John Huie’s mother had ambitions for her son – he would go to Princeton as it was Presbyterian and prestigious. He got the last two parts, still, when he secretly applied to attend Davidson College.

“I took one look at the Princeton catalog and knew I wasn’t going there,” he said. “So one morning I announced at breakfast that I was going to Davidson and that I had received a full scholarship to play basketball and pole vault and high jump. I told my mother that I was going to Princeton – the Princeton of the South. She was not amused.”

John graduated in 1960 with a major in history and a minor in psychology. He was captain of both the basketball and track teams his senior year. He reflects on an academically rigorous experience, learning from brilliant faculty members like Frontis Johnston and William Workman, as well as hard, “pre-Lefty Driesell” years on the basketball court.

“The academic work was brain-frying – I came in with great eyesight and left wearing glasses,” he said with a laugh. “But the positive parts were the intellectual discipline and the respect I gained for good ideas and critical thinking. And on the court, I learned how to keep hustling no matter what and to keep going in the face of defeat.”

After serving active duty in the army and attending graduate school, John applied for a teaching job in Alabama. The headmaster told John about his plans to start an Outward Bound School in Minnesota.

“He described it to me as a rite of passage for young men,” said John. “He spoke eloquently about helping young boys find harmony with oneself, each other and the natural world. When he paused, I told him it was the best thing I ever heard of. He said if I really felt that way, why not come with him? I extended my hand and said, ‘let’s go!’”

Learning by experience in the wilderness was a significant departure from learning by lecture at Davidson.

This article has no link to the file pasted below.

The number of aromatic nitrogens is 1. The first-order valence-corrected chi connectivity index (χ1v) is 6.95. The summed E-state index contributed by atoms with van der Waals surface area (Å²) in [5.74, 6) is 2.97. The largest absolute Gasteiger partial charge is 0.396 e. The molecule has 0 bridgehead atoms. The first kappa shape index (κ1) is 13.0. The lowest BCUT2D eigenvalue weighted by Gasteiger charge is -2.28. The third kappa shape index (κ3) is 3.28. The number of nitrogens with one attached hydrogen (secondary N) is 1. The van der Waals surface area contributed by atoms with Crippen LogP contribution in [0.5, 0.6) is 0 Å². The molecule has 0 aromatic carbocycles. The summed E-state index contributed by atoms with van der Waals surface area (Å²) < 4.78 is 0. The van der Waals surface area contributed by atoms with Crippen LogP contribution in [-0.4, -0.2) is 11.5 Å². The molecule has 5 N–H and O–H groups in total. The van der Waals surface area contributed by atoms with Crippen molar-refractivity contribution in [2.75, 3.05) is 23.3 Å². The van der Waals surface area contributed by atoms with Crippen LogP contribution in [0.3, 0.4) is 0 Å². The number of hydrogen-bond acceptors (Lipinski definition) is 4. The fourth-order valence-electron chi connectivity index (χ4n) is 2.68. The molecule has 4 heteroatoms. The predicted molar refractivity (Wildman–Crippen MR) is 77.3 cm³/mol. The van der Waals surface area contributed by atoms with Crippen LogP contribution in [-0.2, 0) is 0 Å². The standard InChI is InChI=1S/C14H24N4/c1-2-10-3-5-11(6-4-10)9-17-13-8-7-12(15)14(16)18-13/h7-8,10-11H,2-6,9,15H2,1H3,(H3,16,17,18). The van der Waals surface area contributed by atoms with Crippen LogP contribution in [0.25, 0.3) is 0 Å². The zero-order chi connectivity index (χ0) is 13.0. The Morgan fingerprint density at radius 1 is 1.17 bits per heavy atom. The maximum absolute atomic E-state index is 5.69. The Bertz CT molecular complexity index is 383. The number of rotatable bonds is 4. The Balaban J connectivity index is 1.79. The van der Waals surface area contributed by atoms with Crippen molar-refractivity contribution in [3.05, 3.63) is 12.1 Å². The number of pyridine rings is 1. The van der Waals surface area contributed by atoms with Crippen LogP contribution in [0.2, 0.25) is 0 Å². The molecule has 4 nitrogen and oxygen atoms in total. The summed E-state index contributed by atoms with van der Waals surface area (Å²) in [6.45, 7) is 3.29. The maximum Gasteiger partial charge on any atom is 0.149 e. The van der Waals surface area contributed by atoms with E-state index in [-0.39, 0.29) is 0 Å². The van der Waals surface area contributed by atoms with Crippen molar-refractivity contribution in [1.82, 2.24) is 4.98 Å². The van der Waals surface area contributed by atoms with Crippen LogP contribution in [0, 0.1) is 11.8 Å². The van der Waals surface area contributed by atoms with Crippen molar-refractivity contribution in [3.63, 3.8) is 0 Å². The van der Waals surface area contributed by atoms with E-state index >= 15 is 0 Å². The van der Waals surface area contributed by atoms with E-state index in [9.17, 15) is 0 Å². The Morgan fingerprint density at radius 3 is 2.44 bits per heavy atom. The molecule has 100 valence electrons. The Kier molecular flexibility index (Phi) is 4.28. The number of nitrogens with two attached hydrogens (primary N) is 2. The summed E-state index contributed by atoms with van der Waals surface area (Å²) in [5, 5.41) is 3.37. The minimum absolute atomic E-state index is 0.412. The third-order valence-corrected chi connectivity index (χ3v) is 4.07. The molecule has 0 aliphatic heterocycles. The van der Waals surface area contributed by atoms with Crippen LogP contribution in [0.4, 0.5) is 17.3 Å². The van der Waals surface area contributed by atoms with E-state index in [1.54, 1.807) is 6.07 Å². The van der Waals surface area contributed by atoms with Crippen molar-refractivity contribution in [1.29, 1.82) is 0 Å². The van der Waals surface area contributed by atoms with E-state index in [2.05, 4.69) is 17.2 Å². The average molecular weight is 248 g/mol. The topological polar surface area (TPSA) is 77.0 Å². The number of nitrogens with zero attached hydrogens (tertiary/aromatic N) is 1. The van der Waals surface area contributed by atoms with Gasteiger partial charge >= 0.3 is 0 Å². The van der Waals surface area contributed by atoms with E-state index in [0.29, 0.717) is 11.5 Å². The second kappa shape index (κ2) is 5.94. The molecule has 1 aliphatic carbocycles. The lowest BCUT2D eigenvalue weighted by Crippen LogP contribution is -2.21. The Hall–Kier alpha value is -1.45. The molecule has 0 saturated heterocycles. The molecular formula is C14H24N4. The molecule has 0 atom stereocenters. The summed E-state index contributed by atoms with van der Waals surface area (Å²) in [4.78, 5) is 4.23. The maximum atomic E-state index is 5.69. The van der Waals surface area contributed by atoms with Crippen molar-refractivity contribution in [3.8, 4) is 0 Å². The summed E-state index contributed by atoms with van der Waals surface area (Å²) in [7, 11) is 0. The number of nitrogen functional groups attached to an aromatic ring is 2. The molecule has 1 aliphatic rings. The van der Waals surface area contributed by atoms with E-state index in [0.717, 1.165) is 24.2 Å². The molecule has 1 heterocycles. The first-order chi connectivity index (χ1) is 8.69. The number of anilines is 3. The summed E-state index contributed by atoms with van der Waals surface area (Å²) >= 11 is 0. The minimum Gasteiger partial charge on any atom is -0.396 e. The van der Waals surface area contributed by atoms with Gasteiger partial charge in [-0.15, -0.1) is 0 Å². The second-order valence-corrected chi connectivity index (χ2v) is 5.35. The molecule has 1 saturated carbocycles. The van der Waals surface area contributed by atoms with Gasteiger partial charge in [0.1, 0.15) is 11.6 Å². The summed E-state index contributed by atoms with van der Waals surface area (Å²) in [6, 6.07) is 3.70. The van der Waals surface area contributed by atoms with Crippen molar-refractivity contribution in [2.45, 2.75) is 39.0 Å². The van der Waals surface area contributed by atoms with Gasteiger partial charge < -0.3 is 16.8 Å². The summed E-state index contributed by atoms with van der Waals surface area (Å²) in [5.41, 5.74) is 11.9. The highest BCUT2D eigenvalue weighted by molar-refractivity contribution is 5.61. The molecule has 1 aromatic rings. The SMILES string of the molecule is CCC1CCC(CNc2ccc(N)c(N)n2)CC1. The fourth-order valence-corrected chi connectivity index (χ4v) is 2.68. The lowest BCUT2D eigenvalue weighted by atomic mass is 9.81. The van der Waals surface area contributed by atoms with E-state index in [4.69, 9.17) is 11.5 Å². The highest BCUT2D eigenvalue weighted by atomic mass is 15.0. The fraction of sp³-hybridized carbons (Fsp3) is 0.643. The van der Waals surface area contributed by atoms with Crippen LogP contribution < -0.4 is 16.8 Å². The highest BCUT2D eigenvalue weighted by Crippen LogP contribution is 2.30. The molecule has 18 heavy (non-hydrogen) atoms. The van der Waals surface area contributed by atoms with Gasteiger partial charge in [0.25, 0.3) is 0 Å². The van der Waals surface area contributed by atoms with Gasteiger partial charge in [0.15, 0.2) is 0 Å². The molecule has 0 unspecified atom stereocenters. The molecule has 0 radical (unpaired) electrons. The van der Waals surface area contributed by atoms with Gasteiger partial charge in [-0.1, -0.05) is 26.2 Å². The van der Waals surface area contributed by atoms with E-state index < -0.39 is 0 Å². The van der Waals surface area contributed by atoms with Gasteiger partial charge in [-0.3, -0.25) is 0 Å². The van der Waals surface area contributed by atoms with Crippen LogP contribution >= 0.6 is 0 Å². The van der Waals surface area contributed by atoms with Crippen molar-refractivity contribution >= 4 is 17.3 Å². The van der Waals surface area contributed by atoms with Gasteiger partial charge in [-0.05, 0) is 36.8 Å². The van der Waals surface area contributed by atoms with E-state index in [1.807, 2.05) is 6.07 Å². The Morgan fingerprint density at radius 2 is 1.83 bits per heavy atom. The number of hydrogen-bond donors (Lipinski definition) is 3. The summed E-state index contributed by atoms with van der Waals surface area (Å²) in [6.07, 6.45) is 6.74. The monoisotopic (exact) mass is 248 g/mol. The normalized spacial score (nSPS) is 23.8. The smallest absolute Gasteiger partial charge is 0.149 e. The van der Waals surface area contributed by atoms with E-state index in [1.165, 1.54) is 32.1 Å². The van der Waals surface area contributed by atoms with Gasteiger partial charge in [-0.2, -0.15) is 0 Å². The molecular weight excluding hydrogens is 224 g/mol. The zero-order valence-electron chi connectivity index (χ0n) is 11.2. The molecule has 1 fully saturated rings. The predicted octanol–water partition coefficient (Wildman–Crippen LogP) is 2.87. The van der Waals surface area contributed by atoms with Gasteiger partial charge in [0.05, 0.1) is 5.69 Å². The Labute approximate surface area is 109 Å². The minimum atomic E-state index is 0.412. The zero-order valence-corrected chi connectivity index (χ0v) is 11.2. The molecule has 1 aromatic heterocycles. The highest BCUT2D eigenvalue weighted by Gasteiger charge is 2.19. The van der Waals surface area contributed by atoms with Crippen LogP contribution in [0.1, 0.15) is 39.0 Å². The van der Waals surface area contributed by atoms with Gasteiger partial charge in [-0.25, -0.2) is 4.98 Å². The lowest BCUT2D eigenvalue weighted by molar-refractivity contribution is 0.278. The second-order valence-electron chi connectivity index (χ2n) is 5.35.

“Letting people discover what they can from overcoming adversity in the wilderness – it’s a beautiful model,” said John. “And when I discovered Outward Bound was grounded in the philosophy of Kurt Hahn, a Jewish-German educator who had spoken out against Hitler in the 1930s, I latched onto it totally. I quickly learned that it wasn’t just about bagging peaks and shooting rapids in the wilderness; it was about becoming a fully alive human being and a world citizen.”

John applied the character-building experiential approach of Outward Bound (“To Serve, To Strive and Not To Yield”) as a teacher, coach, headmaster and professor of education. Eventually, he became the director of the North Carolina Outward Bound School in Asheville and remained at the helm from 1977 until 1994. Under his leadership, the school expanded its programs not only in the NC mountains but also in the Atlanta Outward Bound Center, the Florida Everglades and in South America.

“Outward Bound is actually a powerful complement to a liberal arts education,” he said. “It promotes communication, problem-solving skills, love for the environment, respect for all people and, above all, compassion. My Davidson foundation served me well in my leadership role.”

Outward Bound began in 1941 in Great Britain and now has more than 75 locations in 30 countries. It aims to help everyone who is motivated and who wants to be challenged, push themselves through wilderness journeys in the mountains, on the rivers and on the seas. Wilderness courses for youth, adults, teachers, executives and veterans range from nine days up to semester-long programs. Participants deal with physical and other kinds of challenges – they’re hot, tired, hungry, wet. They become a team.

“These life-changing courses bring together people from all walks of life, and they find out that the common human denominator transcends all other differences,” said John. “When there is a problem in an Outward Bound course, it doesn’t matter what you look like or where you came from. You think, ok, I have to get over this 14-foot wall. I don’t care what color the hand is that’s helping me over.”

John has had the great fortune of watching participants go through courses and come out changed, more confident, more aware. One student said, “We are better than we know. If we discover it once, we’ll never settle for less.” Another said, “While so many forces are pulling us apart, Outward Bound is a rare bridge bringing us together.”

After his Outward Bound years, John co-founded the environmental leadership center of Warren Wilson College with President Doug Orr ’62. Later, he initiated “Muddy Sneakers,” a hands-on environmental program for public school fifth-graders, now spreading throughout the state.

“Nothing is more critical for our survival than taking care of the Earth, which sustains us in life,” he said.

Growing up in Albany, Georgia, John could not have imagined how his life’s work would make a lasting difference for the more than 50,000 people who graduated from the NC Outward Bound School during his tenure. What started at Davidson—his Princeton in the South—has been felt the world over.

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